Please respond via the form provided in the ViewMate application.

Thank you very much.
M. Adler


Re: Rachel WOLFUS (Wieliczka or Klasno) #general

Miriam Bulwar David-Hay
 

Sacha Curie writes: < I am looking for any information about my
grandmother (deceased) Rachel Wolfus. She was born in the Krakow
area (Wieliczka) around 1912 but moved to Palestine in 1936 and then
onto Australia in 1951. Any help would be appreciated. >

Posting publicly because this may help others.

Sacha, this is a very broad query. What information are you looking
for? Do you want to know about her early life and her ancestors in
Poland? About her immigration to Palestine and/or her time there?
About her immigration to Australia and/or her life there? Each of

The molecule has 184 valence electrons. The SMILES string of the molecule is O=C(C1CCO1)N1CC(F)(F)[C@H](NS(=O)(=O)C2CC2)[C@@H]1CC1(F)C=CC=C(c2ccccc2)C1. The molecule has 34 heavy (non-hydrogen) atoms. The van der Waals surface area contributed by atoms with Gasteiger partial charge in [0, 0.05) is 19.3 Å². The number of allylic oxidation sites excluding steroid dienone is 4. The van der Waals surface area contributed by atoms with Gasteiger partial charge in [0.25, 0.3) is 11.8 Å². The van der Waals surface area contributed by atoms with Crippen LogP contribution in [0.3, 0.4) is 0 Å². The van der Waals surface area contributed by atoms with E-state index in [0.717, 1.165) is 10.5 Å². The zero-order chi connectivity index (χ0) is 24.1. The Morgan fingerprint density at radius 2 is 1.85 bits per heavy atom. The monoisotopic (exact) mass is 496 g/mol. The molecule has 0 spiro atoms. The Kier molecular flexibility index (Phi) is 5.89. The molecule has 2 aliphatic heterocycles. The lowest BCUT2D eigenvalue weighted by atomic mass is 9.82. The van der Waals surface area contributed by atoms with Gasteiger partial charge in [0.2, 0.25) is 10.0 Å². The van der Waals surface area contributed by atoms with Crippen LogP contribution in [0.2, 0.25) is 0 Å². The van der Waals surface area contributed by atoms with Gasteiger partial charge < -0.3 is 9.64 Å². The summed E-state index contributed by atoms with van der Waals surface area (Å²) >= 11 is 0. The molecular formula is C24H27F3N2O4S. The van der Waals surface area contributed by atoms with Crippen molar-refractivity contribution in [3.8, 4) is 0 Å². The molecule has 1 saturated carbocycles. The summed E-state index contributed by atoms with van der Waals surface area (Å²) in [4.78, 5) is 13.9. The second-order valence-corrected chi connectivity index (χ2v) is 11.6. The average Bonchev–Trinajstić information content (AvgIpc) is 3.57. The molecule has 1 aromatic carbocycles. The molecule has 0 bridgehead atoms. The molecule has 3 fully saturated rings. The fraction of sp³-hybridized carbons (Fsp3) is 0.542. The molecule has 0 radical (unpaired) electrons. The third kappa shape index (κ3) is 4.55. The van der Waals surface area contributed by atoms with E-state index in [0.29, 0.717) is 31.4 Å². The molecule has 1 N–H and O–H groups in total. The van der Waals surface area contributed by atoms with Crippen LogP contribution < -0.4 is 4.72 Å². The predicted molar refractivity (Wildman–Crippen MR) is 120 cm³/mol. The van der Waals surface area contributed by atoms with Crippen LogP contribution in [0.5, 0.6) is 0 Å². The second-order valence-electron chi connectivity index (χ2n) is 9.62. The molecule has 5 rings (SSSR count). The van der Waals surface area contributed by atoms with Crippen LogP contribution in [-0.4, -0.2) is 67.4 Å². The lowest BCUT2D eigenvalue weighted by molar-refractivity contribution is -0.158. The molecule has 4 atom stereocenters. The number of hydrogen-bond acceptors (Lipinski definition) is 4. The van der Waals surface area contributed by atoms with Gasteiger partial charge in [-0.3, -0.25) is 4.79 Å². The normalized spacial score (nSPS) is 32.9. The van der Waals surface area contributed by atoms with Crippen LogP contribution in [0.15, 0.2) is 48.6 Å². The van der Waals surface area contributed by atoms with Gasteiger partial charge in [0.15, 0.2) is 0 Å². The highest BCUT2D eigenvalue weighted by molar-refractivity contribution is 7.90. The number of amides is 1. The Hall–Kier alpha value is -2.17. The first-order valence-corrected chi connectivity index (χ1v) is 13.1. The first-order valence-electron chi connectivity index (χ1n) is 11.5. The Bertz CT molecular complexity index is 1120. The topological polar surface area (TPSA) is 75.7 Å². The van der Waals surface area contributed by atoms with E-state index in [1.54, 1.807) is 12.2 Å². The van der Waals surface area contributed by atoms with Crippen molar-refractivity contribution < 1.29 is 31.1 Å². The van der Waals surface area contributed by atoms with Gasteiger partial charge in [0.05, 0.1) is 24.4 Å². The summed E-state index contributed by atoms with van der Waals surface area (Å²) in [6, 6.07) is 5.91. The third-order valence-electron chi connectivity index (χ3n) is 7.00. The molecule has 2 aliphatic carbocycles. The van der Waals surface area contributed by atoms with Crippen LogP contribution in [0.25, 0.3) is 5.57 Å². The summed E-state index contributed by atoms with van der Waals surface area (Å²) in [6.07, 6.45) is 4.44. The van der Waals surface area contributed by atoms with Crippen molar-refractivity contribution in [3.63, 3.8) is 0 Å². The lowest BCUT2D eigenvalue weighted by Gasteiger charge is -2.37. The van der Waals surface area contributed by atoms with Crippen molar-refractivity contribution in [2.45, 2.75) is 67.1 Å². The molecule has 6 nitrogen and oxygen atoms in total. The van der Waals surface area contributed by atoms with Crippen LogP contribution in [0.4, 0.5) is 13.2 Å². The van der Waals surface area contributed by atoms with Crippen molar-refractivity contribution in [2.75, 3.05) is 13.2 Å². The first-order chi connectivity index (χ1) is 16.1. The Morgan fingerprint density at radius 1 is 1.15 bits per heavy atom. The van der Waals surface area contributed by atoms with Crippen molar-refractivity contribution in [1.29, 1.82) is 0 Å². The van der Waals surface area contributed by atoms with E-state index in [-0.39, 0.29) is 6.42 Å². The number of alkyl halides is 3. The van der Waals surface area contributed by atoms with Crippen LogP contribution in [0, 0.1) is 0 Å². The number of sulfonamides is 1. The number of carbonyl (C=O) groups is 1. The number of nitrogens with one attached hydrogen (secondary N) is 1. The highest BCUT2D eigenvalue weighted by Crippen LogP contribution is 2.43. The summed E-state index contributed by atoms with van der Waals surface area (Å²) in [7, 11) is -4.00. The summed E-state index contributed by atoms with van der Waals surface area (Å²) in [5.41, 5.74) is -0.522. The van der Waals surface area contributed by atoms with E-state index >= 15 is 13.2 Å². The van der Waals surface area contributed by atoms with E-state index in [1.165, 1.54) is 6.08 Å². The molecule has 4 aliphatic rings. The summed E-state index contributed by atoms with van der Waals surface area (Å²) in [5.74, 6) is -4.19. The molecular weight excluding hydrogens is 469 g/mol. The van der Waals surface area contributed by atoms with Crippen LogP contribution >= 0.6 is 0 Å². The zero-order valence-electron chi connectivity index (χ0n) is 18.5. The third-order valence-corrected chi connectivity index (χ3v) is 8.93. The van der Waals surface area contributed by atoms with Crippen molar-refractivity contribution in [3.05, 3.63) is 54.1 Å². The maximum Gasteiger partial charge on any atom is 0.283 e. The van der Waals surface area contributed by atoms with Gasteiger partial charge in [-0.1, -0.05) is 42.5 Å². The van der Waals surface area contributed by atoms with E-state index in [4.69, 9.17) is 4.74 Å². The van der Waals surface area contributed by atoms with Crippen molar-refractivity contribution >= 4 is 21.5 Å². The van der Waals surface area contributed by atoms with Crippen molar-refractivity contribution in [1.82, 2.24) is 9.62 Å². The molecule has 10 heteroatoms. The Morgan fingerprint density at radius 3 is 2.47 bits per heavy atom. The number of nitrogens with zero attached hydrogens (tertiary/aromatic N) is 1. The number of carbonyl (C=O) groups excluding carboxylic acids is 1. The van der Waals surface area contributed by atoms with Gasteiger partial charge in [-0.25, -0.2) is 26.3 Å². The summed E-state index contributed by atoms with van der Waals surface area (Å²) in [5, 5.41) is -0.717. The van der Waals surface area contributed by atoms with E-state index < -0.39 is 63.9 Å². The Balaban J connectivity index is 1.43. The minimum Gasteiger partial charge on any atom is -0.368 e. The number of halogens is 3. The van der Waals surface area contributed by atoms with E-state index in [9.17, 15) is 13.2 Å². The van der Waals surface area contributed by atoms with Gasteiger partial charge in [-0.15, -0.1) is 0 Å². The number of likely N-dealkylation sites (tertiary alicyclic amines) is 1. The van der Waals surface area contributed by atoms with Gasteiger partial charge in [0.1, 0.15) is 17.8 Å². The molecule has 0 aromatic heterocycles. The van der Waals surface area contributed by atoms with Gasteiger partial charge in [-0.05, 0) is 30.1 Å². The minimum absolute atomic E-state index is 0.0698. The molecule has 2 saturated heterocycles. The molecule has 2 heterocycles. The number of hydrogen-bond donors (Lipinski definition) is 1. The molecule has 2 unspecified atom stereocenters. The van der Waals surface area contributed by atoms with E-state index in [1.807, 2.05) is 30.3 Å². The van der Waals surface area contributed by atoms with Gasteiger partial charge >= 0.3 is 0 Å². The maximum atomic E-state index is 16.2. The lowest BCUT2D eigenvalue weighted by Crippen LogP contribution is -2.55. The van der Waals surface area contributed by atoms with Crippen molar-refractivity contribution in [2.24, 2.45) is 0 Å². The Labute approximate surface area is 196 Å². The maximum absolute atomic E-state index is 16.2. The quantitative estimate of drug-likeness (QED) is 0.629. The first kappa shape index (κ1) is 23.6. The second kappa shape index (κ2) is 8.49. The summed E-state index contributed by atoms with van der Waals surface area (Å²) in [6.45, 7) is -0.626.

these questions will involve research in different places and
different resources.

But, firstly, have you done the groundwork? Namely, have you spoken to
any relatives who might have information, documents and/or photos? If
not, that is absolutely the place to start. Gather as much as you can
from them.
Then turn to the publicly and easily available online resources to see
what you can find: JRI-Poland, JewishGen's assorted databases,
Ancestry, Familysearch, various cemetery, telephone directory and
newspaper websites, just to start with. Don't forget to Google - you
never know what you might find!

And then more specific sources:

Do you want your grandmother's birth or her relatives'
birth/marriage/death records >from Poland? If so, you will need to
write to the offices there to inquire about and order such documents.
(JRI-Poland doesn't necessarily have indexes or links for all the